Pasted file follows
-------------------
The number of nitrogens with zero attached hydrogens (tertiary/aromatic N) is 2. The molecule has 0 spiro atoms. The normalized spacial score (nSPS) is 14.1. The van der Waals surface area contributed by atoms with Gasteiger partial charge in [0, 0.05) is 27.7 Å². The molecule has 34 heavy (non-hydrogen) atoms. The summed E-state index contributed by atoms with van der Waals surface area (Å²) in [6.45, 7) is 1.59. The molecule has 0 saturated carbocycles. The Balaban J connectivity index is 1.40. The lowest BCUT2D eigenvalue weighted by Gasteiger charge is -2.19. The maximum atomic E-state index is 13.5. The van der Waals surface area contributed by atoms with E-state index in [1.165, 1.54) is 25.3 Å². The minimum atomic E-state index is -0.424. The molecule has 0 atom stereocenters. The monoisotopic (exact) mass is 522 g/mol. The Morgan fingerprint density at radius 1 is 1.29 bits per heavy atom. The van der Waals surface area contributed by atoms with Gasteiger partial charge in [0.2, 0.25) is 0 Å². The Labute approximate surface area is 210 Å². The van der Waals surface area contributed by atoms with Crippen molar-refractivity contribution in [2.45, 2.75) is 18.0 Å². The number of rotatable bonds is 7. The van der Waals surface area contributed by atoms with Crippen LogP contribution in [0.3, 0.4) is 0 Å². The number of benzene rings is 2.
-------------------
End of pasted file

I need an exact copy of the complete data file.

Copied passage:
The number of nitrogens with zero attached hydrogens (tertiary/aromatic N) is 2. The molecule has 0 spiro atoms. The normalized spacial score (nSPS) is 14.1. The van der Waals surface area contributed by atoms with Gasteiger partial charge in [0, 0.05) is 27.7 Å². The molecule has 34 heavy (non-hydrogen) atoms. The summed E-state index contributed by atoms with van der Waals surface area (Å²) in [6.45, 7) is 1.59. The molecule has 0 saturated carbocycles. The Balaban J connectivity index is 1.40. The lowest BCUT2D eigenvalue weighted by Gasteiger charge is -2.19. The maximum atomic E-state index is 13.5. The van der Waals surface area contributed by atoms with E-state index in [1.165, 1.54) is 25.3 Å². The minimum atomic E-state index is -0.424. The molecule has 0 atom stereocenters. The monoisotopic (exact) mass is 522 g/mol. The Morgan fingerprint density at radius 1 is 1.29 bits per heavy atom. The van der Waals surface area contributed by atoms with Gasteiger partial charge in [0.2, 0.25) is 0 Å². The Labute approximate surface area is 210 Å². The van der Waals surface area contributed by atoms with Crippen molar-refractivity contribution in [2.45, 2.75) is 18.0 Å². The number of rotatable bonds is 7. The van der Waals surface area contributed by atoms with Crippen LogP contribution in [0.3, 0.4) is 0 Å². The number of benzene rings is 2.